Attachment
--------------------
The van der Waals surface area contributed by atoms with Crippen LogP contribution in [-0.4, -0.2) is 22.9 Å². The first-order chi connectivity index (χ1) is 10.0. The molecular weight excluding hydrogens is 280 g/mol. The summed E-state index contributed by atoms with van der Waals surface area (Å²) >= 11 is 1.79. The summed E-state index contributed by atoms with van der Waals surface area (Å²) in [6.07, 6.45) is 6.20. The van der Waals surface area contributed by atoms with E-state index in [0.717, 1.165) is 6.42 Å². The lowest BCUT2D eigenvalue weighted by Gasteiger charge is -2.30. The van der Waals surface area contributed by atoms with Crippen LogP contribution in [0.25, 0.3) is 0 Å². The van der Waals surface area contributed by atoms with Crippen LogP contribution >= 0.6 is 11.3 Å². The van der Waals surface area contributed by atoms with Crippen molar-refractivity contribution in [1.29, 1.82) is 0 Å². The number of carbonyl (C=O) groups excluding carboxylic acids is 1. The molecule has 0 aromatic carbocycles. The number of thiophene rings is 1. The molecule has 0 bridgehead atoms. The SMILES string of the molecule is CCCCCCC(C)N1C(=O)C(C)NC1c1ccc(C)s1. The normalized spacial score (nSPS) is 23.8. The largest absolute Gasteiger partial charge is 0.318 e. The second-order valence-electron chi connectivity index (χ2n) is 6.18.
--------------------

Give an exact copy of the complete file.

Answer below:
The van der Waals surface area contributed by atoms with Crippen LogP contribution in [-0.4, -0.2) is 22.9 Å². The first-order chi connectivity index (χ1) is 10.0. The molecular weight excluding hydrogens is 280 g/mol. The summed E-state index contributed by atoms with van der Waals surface area (Å²) >= 11 is 1.79. The summed E-state index contributed by atoms with van der Waals surface area (Å²) in [6.07, 6.45) is 6.20. The van der Waals surface area contributed by atoms with E-state index in [0.717, 1.165) is 6.42 Å². The lowest BCUT2D eigenvalue weighted by Gasteiger charge is -2.30. The van der Waals surface area contributed by atoms with Crippen LogP contribution in [0.25, 0.3) is 0 Å². The van der Waals surface area contributed by atoms with Crippen LogP contribution >= 0.6 is 11.3 Å². The van der Waals surface area contributed by atoms with Crippen molar-refractivity contribution in [1.29, 1.82) is 0 Å². The number of carbonyl (C=O) groups excluding carboxylic acids is 1. The molecule has 0 aromatic carbocycles. The number of thiophene rings is 1. The molecule has 0 bridgehead atoms. The SMILES string of the molecule is CCCCCCC(C)N1C(=O)C(C)NC1c1ccc(C)s1. The normalized spacial score (nSPS) is 23.8. The largest absolute Gasteiger partial charge is 0.318 e. The second-order valence-electron chi connectivity index (χ2n) is 6.18.